(September 23, 2021).  With all the hype surrounding Lil Nas X’s new album Montero, which was released nearly a week ago and will compete with Drake’s Certified Lover Boy for next week’s No. 1 position in Billboard, it’s a song that’s not on the album that is turning heads and may be among his best performances yet.

Backed by a full band and backup singers on Tuesday during BBC Radio 1’s “Live Lounge,” LNX performed a surprising cover of country legend Dolly Parton’s iconic song “Jolene” along with two songs from Montero: “Dead Right Now” and “That’s What I Want.”

But it’s the rapper/singer’s haunting, low-key take on “Jolene” that’s creating some buzz and may be the best Lil Nas X performance of any to date, including the songs both on and off his first full-length album.

Lil Nas X performs “Jolene” on Radio 1’s “Live Lounge” on September 21, 2021

“Jolene,” a song whose lyrics portray a protagonist practically begging the title’s namesake not to take a man that doesn’t belong to her (just because she can), takes on a whole new unspoken context when sung by LNX, the openly gay rapper whose baritone easily navigates the tune’s haunting melody.

Without changing any of the lyrics’ gender references, Lil Nas gives the song’s love triangle a different twist while its soft-rock arrangement maintains the tune’s original country music integrity, but with a different, slower feel altogether.  And with Radio 1’s “Live Lounge” program usually featuring artists performing their own tracks and then a song by another artist usually of a totally different genre, it might be easy to forget that LNX actually got his start on country radio in 2019.

In fact, sung in this arrangement by anyone else—male or female—and with the proper lyrical adjustments, country radio might be all over this version of “Jolene.”

But LNX, whose one-time, country-rap debut smash from two years ago, “Old Town Road,” was famously removed from the Billboard country charts because it was deemed “not country enough” (despite country radio playing it and even after country legend Billy Ray Cyrus lent his vocals to the song’s best-selling remix), will likely never again see his name on country radio playlists or the genre’s charts for that matter. 

He’s considered too controversial and too far gone for that now.  And besides, he doesn’t need country radio at this point in his career.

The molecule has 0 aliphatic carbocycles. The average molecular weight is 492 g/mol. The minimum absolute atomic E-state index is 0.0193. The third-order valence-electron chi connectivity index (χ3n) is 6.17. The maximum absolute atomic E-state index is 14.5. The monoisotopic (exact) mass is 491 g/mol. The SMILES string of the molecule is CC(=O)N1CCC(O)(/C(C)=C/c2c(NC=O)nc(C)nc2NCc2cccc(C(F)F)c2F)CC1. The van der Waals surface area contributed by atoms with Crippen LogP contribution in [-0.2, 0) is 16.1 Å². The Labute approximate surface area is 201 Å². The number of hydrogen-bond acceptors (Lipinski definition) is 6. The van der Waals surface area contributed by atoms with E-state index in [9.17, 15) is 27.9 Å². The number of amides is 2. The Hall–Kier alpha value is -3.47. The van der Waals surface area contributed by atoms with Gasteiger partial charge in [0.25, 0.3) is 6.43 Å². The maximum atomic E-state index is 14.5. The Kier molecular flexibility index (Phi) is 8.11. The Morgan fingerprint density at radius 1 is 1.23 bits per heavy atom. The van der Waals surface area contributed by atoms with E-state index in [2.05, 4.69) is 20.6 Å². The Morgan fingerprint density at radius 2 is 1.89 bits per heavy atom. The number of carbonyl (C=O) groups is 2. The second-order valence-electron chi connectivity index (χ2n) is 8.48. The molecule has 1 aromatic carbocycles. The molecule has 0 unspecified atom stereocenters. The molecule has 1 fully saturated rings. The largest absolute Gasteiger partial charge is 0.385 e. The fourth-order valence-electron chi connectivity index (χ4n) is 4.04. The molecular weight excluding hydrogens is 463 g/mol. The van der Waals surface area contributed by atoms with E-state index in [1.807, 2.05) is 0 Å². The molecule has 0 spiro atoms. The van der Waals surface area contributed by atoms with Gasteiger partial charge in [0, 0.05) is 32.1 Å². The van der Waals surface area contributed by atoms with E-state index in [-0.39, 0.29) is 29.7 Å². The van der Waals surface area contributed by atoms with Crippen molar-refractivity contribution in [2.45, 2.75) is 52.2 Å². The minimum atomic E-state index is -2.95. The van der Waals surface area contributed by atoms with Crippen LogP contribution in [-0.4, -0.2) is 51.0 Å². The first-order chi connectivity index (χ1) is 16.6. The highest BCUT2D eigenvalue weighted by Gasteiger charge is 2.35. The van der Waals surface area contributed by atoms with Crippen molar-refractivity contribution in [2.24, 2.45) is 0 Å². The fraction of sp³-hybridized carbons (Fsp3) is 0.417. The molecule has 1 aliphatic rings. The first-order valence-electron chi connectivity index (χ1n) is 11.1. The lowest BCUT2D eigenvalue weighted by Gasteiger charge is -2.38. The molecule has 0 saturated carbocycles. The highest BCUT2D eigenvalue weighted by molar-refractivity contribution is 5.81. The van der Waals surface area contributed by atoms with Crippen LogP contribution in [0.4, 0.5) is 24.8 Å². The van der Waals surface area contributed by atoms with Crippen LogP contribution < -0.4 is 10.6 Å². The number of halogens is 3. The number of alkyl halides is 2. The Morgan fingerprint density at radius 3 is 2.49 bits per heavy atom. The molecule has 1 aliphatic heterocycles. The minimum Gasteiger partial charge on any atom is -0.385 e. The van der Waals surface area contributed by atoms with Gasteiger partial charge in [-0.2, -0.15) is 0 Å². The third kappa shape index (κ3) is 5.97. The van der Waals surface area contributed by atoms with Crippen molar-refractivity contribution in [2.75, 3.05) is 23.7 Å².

Nor did he need to give his take on Parton’s classic “Jolene,” which, according to her, is the country icon’s most covered song (she should know, she wrote it and probably still owns the publishing rights).

But, in an ironic play on the song’s lyrics, LNX did it because he can.  And now people might be a-wondering if it’s the best cover of a Parton song since Whitney Houston’s take on Dolly’s original followup to “Jolene” in 1974, “I Will Always Love You,” which Houston re-recorded nearly 30 years ago.

Or perhaps it’s the best version of “Jolene” this side of Dolly’s original.

Billboard asks readers to take a poll to decide which of the many versions out there is best

Both of those assertions may be stretching things a bit.  With a body of work that only dates back two years, it may be safer to say that LNX’s “Jolene” is the best thing he’s done to date.

But I’ll let you be the judge.  Check out the LNX song and video above as well as Dolly singing the original below and let readers know your opinion in the comment section or on any of the social media feeds where this article is posted.

Dolly Parton performs “Jolene” in 1974


DJRob (he/him) is a freelance music blogger from somewhere on the East Coast who covers R&B, hip-hop, pop and rock genres – plus lots of music news and current stuff!  You can follow him on Twitter at @djrobblog.

You can also register for free (below) to receive notifications of future articles.

DJRob (2021)

By DJ Rob

2 thoughts on “This haunting Lil Nas X cover of Dolly Parton’s “Jolene” is his best performance NOT on ‘Montero’ (and maybe the best version yet?)”
  1. DJ Robb, thank you for posting your take on this as I never would have heard the original if it was not for this column. I went to youtube and saw Dolly’s video and the back story about why she wrote the song and that was truly authentic where I saw LNX as more of a gimmick, a clever gimmick, “just because he could” but a gimmick non the less. I think the haunting affect in the LNX video is helped by the natural melody of the song, and his decision to mimic the original video format. Once again, very clever! Finally, I don’t think that his voice is that special but hats off to him for staying on the Country charts tip. I wish I would have thought of that! Clever!!

    1. Hey Darren, thanks for the comment and for reading. It is indeed clever on his part and, if nothing else, it adds some depth to what has been a mostly gimmicky existence for the young artist up to this point.

Your thoughts?